"I'm afraid." Gods, was I ever. I hadn't been nearly this frightened since I woke up from nightmares as a little girl, when I still wasn't convinced that there wasn't a goblin waiting for me under the bed after all. I knew of much worse creatures than that, nowadays, but ironically enough, it wasn't them that I feared but the one who might save me from them.

I was Cherian Isila, calm and sweet and just shy of thirty, and I was terrified.

Terrified indeed, because I knew that when the first pangs of pain came, I would feel a tingle of the most utterly forbidden, a pang of love for the child inside of me. And in the barest, shortest moment, I would allow myself not to think, not to be rational, would say within me, I will be a mother. It is my child, my love.

With all those things considered, how could my tears ever dry out over the long years to come?

...It snowed.

* * * * * * * *

It was an empty planet, a place of ruins and leftover memories. At first, I was too numb to feel any pain over what had become of my home planet; then something else caught my attention, and I started.

In the midst of the debris, lying on the floor of the former Grand Hall, was a different shadow. Looking closer, I could see that it was not made of stone, nor consisted of parts of twisted bodies or torn furniture, but of living, breathing human flesh. It was a girl, perhaps ten years of age. A curtain of dark green hair fell over her, in truth covering her far better than the fuku she wore. Her eyes were closed, her body cold. Yet she was clearly marked as living, for all the corpses had turned to dust and faded away.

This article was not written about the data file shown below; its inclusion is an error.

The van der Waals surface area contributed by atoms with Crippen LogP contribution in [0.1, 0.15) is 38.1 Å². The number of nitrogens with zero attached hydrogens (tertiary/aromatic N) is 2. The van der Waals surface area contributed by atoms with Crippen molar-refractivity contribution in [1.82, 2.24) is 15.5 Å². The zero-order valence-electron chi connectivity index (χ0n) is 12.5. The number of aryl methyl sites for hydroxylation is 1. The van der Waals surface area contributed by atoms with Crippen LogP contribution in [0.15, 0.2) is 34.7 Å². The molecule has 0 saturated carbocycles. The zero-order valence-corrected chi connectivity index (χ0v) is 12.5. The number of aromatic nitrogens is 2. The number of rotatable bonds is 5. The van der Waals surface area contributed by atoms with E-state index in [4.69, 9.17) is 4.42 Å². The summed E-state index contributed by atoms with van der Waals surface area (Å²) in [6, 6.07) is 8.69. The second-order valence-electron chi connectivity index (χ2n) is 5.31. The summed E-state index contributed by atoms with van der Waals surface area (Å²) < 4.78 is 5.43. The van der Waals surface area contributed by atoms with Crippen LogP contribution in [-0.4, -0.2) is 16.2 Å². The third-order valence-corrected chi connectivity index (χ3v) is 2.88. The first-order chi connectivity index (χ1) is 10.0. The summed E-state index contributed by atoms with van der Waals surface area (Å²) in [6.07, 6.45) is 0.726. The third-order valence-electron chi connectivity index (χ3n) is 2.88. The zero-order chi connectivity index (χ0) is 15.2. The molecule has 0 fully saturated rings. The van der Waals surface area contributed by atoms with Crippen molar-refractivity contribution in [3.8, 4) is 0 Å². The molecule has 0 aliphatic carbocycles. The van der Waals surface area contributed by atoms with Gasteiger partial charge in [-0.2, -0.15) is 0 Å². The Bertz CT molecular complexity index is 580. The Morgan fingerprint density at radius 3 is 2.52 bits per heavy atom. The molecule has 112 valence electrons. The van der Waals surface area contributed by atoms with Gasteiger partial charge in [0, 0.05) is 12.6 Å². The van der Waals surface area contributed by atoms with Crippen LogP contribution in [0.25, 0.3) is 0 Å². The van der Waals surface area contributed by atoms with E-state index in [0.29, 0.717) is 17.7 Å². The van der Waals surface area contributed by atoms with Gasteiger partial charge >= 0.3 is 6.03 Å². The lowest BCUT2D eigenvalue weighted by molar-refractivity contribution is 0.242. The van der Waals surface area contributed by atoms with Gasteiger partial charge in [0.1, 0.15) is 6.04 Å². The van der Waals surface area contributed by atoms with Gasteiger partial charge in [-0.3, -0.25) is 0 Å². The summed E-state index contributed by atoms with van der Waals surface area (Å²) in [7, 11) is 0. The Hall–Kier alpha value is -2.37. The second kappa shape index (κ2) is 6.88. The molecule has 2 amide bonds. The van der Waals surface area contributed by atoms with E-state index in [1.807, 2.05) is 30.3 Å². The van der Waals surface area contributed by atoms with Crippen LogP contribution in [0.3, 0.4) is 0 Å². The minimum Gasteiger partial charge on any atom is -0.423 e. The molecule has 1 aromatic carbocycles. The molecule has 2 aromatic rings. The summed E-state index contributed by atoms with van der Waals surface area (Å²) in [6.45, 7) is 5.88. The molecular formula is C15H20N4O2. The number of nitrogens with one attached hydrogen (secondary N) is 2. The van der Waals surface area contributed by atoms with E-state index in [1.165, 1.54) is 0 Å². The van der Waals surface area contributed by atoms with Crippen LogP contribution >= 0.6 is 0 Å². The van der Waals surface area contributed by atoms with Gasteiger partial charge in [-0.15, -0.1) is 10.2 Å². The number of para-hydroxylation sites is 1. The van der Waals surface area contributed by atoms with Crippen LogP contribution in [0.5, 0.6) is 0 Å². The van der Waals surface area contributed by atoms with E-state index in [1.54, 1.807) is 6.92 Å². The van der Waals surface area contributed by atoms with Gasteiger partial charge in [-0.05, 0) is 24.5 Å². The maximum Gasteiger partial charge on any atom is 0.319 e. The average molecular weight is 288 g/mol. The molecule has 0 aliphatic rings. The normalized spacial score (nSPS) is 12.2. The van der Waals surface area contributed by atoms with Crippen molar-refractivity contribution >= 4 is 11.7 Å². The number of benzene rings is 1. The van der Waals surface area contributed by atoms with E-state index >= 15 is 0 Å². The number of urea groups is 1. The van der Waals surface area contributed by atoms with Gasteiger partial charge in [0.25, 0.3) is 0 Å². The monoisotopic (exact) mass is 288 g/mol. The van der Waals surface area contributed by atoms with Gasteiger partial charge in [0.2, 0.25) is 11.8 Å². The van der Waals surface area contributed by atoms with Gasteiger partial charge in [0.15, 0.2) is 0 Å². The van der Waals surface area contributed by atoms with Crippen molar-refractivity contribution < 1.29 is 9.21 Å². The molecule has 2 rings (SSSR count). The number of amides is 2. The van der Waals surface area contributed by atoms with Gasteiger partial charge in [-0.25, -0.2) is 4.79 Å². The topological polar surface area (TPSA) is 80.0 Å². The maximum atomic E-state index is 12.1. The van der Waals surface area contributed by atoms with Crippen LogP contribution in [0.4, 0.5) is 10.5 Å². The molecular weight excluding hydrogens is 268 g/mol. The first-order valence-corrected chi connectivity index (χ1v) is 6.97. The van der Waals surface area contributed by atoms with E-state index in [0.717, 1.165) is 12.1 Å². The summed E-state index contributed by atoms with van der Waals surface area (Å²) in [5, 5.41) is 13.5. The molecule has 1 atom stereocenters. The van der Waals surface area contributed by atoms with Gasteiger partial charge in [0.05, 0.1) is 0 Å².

Close by, held tightly in her hand, was a long, thin, dark object known throughout the universe as the Time Key. Almost-invisible threads of power pulsated from the Garnet Orb on top of it, weaving a cocoon of protection around the flesh of its chosen wielder while her soul was away.

It was my body.

I was shocked, too stunned to have any real reaction. And that was when I heard the voice behind me and whirled. Who would call me "child" here?

There was no clear source fromwhich the word might have originated in the cloudy, ethereal mist surrounding me. Indeed, I myself was nothing more than a soft, green light, a weak pulse of energy. And that was when I suddenly realized where I was.

Inside of the Garnet Orb, in the pocket dimension which accesses the Door of Time. And then the voice must be...

"Chronos-sama," I said, not knowing how I made the sound without mouth, but hearing it clearly in the silence.

"Yes, child. The last remnants of me. It is not much, yet enough to protect you until you know enough to walk again the ground of the living."

"Living? What do you mean? Am I dead?" Fear gripped at me, stronger than I would have thought possible.